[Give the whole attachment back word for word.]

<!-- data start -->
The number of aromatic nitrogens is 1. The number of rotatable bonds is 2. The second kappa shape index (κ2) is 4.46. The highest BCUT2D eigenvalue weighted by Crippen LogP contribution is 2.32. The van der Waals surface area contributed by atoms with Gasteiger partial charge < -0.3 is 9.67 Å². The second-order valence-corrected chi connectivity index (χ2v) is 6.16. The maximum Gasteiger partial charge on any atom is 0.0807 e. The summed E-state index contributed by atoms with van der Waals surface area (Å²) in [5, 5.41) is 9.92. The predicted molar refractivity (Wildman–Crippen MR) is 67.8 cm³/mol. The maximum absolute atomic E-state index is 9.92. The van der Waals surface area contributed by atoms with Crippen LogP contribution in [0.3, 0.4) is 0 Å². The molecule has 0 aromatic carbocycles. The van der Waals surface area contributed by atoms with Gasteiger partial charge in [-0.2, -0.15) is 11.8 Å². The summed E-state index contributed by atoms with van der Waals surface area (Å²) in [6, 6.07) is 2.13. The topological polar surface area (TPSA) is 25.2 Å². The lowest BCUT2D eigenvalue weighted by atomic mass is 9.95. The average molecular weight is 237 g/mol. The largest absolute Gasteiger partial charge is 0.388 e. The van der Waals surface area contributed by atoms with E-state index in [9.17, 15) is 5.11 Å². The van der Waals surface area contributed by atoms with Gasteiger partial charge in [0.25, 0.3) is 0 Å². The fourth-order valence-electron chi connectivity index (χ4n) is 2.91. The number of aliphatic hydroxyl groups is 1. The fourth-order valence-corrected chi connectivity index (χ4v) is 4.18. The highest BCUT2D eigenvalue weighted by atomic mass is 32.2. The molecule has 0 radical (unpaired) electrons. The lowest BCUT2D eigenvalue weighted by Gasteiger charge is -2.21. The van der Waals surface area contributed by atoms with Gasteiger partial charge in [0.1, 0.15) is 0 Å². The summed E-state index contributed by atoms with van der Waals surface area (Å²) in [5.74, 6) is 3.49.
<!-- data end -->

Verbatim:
The number of aromatic nitrogens is 1. The number of rotatable bonds is 2. The second kappa shape index (κ2) is 4.46. The highest BCUT2D eigenvalue weighted by Crippen LogP contribution is 2.32. The van der Waals surface area contributed by atoms with Gasteiger partial charge < -0.3 is 9.67 Å². The second-order valence-corrected chi connectivity index (χ2v) is 6.16. The maximum Gasteiger partial charge on any atom is 0.0807 e. The summed E-state index contributed by atoms with van der Waals surface area (Å²) in [5, 5.41) is 9.92. The predicted molar refractivity (Wildman–Crippen MR) is 67.8 cm³/mol. The maximum absolute atomic E-state index is 9.92. The van der Waals surface area contributed by atoms with Crippen LogP contribution in [0.3, 0.4) is 0 Å². The molecule has 0 aromatic carbocycles. The van der Waals surface area contributed by atoms with Gasteiger partial charge in [-0.2, -0.15) is 11.8 Å². The summed E-state index contributed by atoms with van der Waals surface area (Å²) in [6, 6.07) is 2.13. The topological polar surface area (TPSA) is 25.2 Å². The lowest BCUT2D eigenvalue weighted by atomic mass is 9.95. The average molecular weight is 237 g/mol. The largest absolute Gasteiger partial charge is 0.388 e. The van der Waals surface area contributed by atoms with E-state index in [9.17, 15) is 5.11 Å². The van der Waals surface area contributed by atoms with Gasteiger partial charge in [0.25, 0.3) is 0 Å². The fourth-order valence-electron chi connectivity index (χ4n) is 2.91. The number of aliphatic hydroxyl groups is 1. The fourth-order valence-corrected chi connectivity index (χ4v) is 4.18. The highest BCUT2D eigenvalue weighted by atomic mass is 32.2. The molecule has 0 radical (unpaired) electrons. The lowest BCUT2D eigenvalue weighted by Gasteiger charge is -2.21. The van der Waals surface area contributed by atoms with Gasteiger partial charge in [0.1, 0.15) is 0 Å². The summed E-state index contributed by atoms with van der Waals surface area (Å²) in [5.74, 6) is 3.49.